VIEWPOINT: Women and war

War is a devastation that has always plighted humanity, but it affects a population in various ways.

Particularly, the individuals who often are not a direct part of violence are objectified, victimized and targeted. Women are often a part of this category.

For the majority of civilizations, the woman has not taken part in battlefield activities, at least in the last 300 to 400 years of conventional warfare.

However, she is often indirectly affected, being shuffled into new economic and social positions after the war finishes, targeted as an unconventional victim of pillaging and rape and also as a prisoner of war.

The history of women and war is often characterized by indirect humiliation of one power attempting to symbolically destroy another defeated civilization. Women become this symbolic destruction.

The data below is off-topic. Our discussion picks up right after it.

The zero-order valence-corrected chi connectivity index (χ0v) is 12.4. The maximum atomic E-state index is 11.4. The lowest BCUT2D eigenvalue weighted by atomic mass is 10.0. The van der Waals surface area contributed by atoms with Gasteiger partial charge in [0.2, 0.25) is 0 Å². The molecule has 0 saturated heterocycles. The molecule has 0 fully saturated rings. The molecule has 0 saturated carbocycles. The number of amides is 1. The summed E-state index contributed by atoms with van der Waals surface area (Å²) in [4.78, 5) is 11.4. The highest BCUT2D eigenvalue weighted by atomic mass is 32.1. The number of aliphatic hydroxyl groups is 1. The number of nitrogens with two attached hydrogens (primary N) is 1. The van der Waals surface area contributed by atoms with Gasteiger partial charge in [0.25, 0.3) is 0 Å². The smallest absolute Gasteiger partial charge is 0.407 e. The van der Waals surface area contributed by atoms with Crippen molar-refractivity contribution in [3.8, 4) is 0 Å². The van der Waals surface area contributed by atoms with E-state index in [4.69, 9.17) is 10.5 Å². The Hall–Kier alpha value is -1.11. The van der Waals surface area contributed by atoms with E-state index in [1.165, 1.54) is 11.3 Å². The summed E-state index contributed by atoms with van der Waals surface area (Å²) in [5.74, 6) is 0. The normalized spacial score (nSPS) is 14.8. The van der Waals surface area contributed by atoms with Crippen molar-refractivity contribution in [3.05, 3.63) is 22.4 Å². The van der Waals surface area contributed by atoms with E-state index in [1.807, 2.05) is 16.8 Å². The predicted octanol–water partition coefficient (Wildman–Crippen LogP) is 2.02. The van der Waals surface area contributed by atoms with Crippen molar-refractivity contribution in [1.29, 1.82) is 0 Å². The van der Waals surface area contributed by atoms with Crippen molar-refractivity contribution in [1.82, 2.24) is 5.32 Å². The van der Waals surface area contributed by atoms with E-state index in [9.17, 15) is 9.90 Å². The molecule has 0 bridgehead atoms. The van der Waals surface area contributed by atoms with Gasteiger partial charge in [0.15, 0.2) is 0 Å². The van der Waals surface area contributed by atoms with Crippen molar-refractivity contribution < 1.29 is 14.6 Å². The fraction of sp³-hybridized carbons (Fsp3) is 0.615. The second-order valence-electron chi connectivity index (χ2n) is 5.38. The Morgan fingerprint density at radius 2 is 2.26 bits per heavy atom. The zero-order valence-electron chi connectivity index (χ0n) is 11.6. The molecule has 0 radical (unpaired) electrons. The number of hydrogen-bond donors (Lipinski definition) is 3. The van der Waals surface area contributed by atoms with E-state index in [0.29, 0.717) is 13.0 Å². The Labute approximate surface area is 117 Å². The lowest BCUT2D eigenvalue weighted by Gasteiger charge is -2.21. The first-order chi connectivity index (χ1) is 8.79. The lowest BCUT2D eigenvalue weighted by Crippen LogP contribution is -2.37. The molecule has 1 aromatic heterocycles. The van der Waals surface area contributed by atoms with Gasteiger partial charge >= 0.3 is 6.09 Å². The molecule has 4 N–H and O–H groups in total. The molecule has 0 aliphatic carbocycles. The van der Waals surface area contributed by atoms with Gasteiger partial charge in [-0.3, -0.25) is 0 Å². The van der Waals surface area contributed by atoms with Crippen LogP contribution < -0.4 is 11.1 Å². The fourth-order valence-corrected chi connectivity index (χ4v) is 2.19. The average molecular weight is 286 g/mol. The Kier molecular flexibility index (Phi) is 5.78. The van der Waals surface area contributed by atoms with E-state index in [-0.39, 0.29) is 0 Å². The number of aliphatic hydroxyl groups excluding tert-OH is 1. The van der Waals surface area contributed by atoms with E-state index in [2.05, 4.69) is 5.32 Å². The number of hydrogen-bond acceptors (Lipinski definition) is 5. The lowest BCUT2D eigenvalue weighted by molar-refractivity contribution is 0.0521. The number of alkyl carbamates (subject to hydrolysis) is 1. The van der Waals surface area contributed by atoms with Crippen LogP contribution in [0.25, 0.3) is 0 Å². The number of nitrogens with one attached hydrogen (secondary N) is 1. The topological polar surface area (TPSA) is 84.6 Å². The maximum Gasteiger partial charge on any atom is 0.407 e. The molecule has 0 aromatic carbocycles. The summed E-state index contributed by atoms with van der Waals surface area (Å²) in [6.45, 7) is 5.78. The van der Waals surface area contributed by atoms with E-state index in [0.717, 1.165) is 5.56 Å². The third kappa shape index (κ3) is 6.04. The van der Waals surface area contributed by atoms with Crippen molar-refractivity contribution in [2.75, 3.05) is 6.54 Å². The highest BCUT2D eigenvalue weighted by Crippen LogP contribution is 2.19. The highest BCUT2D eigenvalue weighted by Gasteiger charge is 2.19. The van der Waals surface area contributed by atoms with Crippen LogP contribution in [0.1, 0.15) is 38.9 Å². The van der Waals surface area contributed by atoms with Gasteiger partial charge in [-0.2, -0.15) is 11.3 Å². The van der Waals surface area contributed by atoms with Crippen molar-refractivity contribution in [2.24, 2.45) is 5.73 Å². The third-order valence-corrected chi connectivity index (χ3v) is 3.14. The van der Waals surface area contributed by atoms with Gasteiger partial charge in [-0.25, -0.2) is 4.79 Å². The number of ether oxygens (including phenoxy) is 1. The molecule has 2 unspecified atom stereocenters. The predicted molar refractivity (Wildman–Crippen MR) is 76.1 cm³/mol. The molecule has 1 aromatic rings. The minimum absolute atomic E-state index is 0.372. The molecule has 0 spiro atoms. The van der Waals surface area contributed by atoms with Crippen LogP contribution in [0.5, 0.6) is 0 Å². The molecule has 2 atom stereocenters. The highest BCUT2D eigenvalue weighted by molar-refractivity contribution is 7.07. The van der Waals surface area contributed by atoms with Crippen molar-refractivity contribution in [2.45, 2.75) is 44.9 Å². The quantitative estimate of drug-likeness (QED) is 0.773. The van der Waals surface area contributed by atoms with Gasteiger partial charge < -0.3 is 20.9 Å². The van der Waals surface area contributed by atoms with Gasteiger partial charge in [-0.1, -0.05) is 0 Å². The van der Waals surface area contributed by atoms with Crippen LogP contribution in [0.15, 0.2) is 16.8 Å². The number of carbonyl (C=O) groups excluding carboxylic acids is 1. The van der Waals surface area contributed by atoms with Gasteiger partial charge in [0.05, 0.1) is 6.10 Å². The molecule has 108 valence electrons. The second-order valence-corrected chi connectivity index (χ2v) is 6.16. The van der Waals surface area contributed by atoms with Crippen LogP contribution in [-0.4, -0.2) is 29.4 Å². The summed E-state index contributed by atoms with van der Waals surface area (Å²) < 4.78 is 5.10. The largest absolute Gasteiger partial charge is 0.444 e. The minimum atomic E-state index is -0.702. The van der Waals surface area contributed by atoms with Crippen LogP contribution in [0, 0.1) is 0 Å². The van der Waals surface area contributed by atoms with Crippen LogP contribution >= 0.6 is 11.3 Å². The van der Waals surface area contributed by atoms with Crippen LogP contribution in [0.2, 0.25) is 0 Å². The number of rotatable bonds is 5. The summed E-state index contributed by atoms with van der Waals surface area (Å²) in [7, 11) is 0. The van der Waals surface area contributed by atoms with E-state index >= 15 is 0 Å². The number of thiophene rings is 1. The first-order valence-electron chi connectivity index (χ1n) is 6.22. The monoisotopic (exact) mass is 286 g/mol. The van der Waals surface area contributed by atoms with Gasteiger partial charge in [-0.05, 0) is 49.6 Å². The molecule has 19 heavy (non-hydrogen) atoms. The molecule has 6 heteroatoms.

However, our world has changed in the last 50 years and, slowly, unconventional warfare is steadily rising.

Hand-to-hand combat, untrained and unconsolidated military strategy, unorganized militia work and unconventional weaponry, including genocide and rape, have been growing in use and number.

This new warfare strategy also affects women in a whole new way.

A present example of this change is seen when analyzing the genocide conflict of Rwanda in 1994 where more than 800,000 people were killed in 100 days.

In this massacre, women were caught in the symbolism of ethnicity, and were raped and killed.

Rwanda provides an example of this new warfare in our global system and highlights how women are directly and indirectly affected by its strategies and goals.

Step Up! Marquette Chapter commemorated the 1994 Rwanda genocide while addressing these broader issues of women and war on April 7. National founder Rangira Bea Galimore joined Marquette University professors to lead a panel called “Women of War.”

Lillian Figg-Franzoi is a junior in the College of Arts & Sciences